Disclaimer: Still not a professional, 90% of what I write about is based on my own experiences and opinions, not on research. Also there’s generally a very good chance I’m splitting when I write as I usually only do it when I’m feeling all the feelings.
I don’t often regret deciding to be open about my mental health issues but it does happen. It didn’t surprise me that the way people treated me changed after I came out about having BPD but I think overall I was fairly naive; I expected awkwardness, funny looks and the occasional splash of ignorance. I touched on this in my first ever blog post, frustrated at some of the misguided advice I’d received, but it’s a complicated issue and the deeper I get into my recovery the more overt stigmas become.
What did surprise me is how eager people are to put me in a box. Words like destructive, aggressive and manipulative being hurled at me with no explanation. A quick Google search, a skim of WebMD, it’s easy to think you’re qualified to give advice or pass judgements. I have so many experts in my life, why the hell have I been paying for professional help?
I’m not sure why people feel the need to do this. Is it needing to feel superior to someone? Is it just not knowing what to do? Have I completely misread the situation and this is actually an attempt to help? Or am I just as bad as everyone thinks I am, just another textbook case of one of the most despised mental illnesses?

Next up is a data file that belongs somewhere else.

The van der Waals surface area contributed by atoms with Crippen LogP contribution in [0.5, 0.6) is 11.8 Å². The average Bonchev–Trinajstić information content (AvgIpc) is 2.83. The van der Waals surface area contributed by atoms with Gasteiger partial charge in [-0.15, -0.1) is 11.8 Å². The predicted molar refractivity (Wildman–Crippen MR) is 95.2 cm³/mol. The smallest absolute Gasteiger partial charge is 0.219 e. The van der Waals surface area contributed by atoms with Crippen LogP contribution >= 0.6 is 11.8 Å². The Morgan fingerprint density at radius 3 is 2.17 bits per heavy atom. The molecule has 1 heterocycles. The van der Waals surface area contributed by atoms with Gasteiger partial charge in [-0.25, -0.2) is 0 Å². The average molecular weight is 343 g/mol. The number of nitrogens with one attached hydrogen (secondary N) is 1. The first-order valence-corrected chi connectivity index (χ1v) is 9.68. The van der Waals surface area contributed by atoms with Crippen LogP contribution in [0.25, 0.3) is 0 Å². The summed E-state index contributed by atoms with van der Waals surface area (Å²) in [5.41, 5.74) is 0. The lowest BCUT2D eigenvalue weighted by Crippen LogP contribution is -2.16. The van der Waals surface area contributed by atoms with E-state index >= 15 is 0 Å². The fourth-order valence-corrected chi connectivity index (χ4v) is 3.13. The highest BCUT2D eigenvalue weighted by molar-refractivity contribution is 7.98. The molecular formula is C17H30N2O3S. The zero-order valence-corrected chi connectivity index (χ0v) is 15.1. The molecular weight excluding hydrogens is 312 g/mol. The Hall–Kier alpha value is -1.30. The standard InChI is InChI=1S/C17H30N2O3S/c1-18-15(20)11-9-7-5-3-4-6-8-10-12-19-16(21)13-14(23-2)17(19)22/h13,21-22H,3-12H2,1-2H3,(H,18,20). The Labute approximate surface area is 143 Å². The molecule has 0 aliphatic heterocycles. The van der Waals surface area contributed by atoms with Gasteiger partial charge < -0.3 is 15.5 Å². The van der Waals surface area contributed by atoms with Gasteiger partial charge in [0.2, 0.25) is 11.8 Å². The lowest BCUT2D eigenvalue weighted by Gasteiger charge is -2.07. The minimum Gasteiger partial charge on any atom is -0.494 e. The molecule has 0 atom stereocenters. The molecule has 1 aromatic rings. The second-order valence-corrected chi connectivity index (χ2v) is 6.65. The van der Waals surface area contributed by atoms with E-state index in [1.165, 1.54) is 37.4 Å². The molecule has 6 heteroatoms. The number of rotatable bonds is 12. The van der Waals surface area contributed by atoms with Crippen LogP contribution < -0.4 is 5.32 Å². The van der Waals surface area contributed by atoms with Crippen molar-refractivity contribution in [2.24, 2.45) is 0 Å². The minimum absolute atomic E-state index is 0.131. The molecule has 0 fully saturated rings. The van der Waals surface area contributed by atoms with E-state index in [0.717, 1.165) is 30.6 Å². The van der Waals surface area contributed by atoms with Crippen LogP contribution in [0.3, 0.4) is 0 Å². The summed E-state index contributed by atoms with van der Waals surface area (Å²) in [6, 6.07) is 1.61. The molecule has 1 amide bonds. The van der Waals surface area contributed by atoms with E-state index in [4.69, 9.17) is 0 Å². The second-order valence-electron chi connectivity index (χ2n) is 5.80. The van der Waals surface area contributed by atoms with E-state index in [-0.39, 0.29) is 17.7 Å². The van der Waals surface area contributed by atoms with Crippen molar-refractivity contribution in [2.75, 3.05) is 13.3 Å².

Explaining how I feel and why doesn’t often seem to get me very far or build much understanding for this highly stigmatised illness, so without further ado I bring you a list of Do’s and Don’t for engaging with Borderline (or otherwise mentally ill) individuals in your life.
- Continue to treat them like a human being.
- Ask polite questions about any concerns or confusions you may have if they are open to it (I am, ask me anything!).
- Reach out to them and offer support if you would like to, just remember mental illness isn’t a walk in the park and this is likely to be a consistent effort.
- Feel free to share your experiences with mental health issues with them if they’re open, it can often make us feel alone.
- Decide it’s your place to educate them about their mental illness.
- Tell them they just need to go for a walk.
- Diagnose them unless you are a professional.
- Begin throwing around stigma fueled words such as intense, manipulative, etc.
- Relate every issue in their life back to their mental illness.
- Source all of your information regarding their mental illness from WebMD and Wikipedia.
- Discourage them from discussing mental health issues.
- Decide to compete in a game of ‘Who has it worse?’ (e.g. “At least you don’t…”)
- Assume they are automatically in the wrong because they have a mental illness.
- Make rash declarations of support if you’re flakey or don’t actually mean it.
- Put them in a box, figuratively or literally.
- Lecture them for refusing to examine their own behaviours whilst you are doing just that. (Already seeing a psych, it’s not just the mentally ill who should consider self improvement).